If you have a couple minutes, I would suggest checking out this pretty cool interaction between a novelist and his (non-) fan at Yahoo! Answers. In an exchange that could only happen in this social media era, a high school student asked Yahoo! users to summarize a novel he had been assigned for summer reading. The novel is ‘The Boy Who Couldn’t Sleep and Never Had To’ and the author is DC Pierson, who currently holds the thread’s most-liked response.
Instead of posting a diatribe on the immature and attention span-deficient nature of today’s youth like you might expect from an author, Pierson’s pitch, in my opinion, hits the target perfectly:
“I’m not going to sit here and act like I didn’t sometimes not read assigned books for class in high school. Even though it’s referenced once in my book, the book you’re avoiding reading, I’ve never actually read ‘The Scarlet Letter.’ So I’m sympathetic to your plight. But I think you’ll find there’s a ton more sex, swearing, and drugs in my book than anything else you have been or will be assigned in high school, and I don’t mean in the way your teacher will tell you ‘You know, Shakespeare has more sex and violence than an R-rated movie!’ I mean it’s all there, in terms you will readily understand without having to Google them. Plus not once to I refer to anything as a ‘bare bodkin’ or anything like that.”
This anecdote brings to mind three points:
- Yahoo! Answers, if it wants to, can become what Quora set out to be: a forum for smart answers from the most reputable or notable sources. I’m surprised that Yahoo! hasn’t incorporated more of Quora’s social strategy into their own platform, or at least devoted some energy and resources into seeking out awesome answers such Pierson’s.
- You could not draft a better answer than the one Pierson gave. It’s targeted content marketing at its finest. You don’t have to take my word for it. Look at the positive responses it has received from other commentators on the Yahoo! thread, or from the TechCrunch community, or Gawker. Pierson has been able to drum up a nifty bit of positive PR for himself.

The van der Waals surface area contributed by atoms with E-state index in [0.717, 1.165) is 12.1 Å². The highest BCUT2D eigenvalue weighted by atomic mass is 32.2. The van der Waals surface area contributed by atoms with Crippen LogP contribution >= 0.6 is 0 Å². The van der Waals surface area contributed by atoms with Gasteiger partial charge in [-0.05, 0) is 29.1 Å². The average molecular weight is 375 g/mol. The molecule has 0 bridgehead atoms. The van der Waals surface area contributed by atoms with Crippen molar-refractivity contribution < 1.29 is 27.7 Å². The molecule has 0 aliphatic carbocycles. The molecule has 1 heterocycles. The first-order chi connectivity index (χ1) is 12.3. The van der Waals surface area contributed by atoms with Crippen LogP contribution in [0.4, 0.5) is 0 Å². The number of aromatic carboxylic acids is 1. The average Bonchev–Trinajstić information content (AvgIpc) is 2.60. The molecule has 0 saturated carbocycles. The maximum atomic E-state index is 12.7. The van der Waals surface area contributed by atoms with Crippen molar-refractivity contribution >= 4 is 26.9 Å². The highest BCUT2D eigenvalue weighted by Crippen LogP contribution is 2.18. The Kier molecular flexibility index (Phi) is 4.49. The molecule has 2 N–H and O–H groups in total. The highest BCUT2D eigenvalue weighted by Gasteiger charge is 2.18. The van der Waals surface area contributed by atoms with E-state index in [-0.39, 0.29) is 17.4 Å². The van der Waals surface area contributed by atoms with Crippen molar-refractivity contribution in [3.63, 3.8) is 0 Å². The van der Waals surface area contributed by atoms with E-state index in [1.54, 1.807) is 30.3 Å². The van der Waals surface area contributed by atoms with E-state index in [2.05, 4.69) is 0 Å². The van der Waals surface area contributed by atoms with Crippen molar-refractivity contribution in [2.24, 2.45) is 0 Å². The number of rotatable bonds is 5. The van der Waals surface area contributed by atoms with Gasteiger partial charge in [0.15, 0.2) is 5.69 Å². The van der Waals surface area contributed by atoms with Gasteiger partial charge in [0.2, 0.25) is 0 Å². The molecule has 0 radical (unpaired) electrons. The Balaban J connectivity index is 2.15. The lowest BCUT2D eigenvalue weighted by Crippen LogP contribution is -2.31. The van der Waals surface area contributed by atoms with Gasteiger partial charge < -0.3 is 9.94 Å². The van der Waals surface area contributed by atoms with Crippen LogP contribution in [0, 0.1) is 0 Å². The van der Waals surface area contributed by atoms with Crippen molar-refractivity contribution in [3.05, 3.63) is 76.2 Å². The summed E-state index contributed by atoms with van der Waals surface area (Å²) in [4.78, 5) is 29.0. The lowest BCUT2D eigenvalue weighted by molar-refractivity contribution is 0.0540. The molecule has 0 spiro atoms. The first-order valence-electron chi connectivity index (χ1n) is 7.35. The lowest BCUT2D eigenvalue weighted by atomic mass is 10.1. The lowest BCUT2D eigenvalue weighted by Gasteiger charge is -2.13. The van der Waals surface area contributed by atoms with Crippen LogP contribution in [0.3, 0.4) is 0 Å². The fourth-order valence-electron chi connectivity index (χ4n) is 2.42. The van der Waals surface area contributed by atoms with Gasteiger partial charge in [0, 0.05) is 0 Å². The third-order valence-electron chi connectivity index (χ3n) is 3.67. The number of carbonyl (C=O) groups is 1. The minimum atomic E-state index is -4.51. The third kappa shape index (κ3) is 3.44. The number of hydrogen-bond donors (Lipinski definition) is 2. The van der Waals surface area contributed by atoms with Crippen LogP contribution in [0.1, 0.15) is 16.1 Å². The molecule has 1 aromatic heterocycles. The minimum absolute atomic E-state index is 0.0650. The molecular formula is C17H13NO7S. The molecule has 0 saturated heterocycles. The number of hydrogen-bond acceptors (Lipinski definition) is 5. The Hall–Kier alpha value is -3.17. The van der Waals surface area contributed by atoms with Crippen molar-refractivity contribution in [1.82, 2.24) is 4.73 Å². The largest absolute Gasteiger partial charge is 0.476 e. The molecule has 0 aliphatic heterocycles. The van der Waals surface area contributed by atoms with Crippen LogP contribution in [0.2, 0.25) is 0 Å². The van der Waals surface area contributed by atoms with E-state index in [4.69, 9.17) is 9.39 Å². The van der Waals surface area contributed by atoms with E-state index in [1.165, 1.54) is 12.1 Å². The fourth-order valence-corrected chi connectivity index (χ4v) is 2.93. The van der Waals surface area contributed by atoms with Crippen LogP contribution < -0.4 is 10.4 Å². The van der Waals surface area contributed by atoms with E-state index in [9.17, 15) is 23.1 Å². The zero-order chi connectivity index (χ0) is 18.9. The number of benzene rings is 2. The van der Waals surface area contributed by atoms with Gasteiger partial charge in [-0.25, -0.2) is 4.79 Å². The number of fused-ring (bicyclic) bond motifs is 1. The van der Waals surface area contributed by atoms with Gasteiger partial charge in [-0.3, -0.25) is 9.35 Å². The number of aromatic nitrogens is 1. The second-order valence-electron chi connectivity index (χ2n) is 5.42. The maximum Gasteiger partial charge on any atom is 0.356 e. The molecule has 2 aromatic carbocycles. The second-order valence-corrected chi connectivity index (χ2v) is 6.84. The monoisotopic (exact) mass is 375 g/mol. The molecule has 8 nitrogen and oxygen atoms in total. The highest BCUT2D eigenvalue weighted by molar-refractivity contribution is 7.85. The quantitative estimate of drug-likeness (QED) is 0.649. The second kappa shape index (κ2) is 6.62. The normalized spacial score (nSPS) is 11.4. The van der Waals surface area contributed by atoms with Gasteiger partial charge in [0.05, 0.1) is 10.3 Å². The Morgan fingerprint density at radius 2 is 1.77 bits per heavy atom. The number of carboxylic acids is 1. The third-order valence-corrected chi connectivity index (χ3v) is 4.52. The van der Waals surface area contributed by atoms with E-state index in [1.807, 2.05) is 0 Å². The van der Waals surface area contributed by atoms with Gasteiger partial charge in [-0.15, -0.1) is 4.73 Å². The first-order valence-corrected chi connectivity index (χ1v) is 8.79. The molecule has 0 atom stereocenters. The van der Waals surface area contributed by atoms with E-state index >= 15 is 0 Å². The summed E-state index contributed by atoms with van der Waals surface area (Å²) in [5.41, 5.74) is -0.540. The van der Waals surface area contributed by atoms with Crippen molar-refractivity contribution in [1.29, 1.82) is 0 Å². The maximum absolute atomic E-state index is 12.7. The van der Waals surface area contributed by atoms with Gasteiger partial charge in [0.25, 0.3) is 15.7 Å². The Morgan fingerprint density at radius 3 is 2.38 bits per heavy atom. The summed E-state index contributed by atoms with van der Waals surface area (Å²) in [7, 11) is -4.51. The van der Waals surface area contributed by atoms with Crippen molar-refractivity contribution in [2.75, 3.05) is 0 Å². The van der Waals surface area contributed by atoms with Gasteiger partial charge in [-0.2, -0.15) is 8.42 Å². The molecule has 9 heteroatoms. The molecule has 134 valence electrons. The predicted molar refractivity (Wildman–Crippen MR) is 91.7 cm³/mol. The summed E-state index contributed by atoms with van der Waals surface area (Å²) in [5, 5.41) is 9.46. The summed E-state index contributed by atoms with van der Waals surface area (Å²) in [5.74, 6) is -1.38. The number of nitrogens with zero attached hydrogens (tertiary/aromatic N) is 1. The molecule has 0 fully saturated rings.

- Why does the book publishing industry continue to struggle? Obviously, it take longer than a blog post to answer that question, however with social media-adept authors such as Pierson, who clearly have a good grasp on the topics younger people like to read, shouldn’t we begin to see some upswing eventually? In my opinion, book publishers have not placed enough focus on innovation. While the music industry is certainly no beacon, there have been some bright spots with socially infused platforms such as Spotify. Wouldn’t it be cool to see what passages your friends were reading on their Kindle, similar to the Spotify Facebook plug-in (Lendle is a step in the right direction). Or how about an interactive experience with the author? Not a traditional Twitter Q&A, but what about someone who writes the first three chapters of a book, and then takes fan feedback to essentially crowdsource the plot? I’m not saying that these are good ideas, but the publishing industry seems fine with translating the traditional reading experience onto a piece of hardware and stopping there. Yes, reading a book has historically been an individual venture. Does it still need to be?
It has yet to be determined whether Pierson’s plea worked, as the student has not responded, but as TechCrunch noted, it might be because he is now feverishly flipping through the book’s pages.